Emily Short just posted
Aaron Reed’s 50 Years of Text Games has now covered King of Dragon Pass, which I strongly recommend reading: the game used techniques that we’re still very much exploring and discussing now, including elements we might now refer to as storylets with casting (that is, storylets that assign characters to particular roles). Well worth a look if you’re interested in the structure, code, or writing process of that game, or storylet games in general.
First, Aaron did a very well researched look at King of Dragon Pass. If you’re at all interested in how we made the game (and how our effort at selling it was received), check it out.
Second, Emily’s categorization seems pretty accurate. Our scenes (a term we used because of their similarity to scenes in a play) would now be considered storylets, and they’re chock full of assignable roles. In many cases, that role is a clan (a neighbor, a rival, an ally, etc.). It can also be a character.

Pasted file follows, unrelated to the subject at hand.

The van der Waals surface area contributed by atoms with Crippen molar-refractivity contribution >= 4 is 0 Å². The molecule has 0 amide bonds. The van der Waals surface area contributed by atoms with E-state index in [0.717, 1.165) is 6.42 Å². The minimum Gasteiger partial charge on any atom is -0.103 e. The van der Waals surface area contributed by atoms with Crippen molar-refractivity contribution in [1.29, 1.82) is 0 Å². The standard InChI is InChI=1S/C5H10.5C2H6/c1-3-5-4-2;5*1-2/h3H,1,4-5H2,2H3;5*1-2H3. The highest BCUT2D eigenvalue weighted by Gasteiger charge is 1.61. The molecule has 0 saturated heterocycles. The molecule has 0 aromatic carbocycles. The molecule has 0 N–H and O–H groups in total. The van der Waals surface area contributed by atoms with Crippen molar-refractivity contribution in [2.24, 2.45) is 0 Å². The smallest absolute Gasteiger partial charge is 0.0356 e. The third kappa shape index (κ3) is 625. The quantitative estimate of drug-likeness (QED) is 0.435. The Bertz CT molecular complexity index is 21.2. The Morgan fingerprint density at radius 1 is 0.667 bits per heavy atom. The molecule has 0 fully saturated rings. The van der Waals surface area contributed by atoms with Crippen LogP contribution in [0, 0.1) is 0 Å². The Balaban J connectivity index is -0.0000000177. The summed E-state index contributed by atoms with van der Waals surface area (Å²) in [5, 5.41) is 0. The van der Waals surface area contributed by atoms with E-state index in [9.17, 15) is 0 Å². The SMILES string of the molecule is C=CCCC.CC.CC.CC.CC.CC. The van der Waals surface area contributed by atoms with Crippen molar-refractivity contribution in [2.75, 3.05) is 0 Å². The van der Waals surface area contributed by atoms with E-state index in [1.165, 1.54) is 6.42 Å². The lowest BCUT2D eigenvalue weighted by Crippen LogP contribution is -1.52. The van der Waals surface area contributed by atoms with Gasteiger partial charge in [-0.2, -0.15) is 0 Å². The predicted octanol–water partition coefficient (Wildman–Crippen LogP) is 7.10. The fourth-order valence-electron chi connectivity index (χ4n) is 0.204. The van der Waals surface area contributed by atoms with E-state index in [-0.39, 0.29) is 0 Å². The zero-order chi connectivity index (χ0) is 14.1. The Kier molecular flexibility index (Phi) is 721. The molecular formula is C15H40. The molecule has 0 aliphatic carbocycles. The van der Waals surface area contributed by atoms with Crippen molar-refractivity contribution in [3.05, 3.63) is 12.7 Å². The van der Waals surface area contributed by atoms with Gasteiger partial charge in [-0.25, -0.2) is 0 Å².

Often the role is a requirement for the scene to be run. The scene condition is in square brackets on the second line of this script, the actual assignment is on line 4.
scene228, left, [ProDragonewtOnRing AND dragonewt.knowledge <> 'unknown]
p = ProDragonewtCharacter
text: Two children have been pretending to be the god Orlanth and Aroka, the blue dragon. Somehow, their play has gone beyond pretend, and magic is gathering, almost as if they were on a heroquest.
saga: Somehow two children playing at Orlanth and Aroka started a full-blown ritual.
[ProDragonewt Priority] The children may learn draconic wisdom from this experience. 
[Trickster AND ProDragonewtOnRing] Good one, <p>!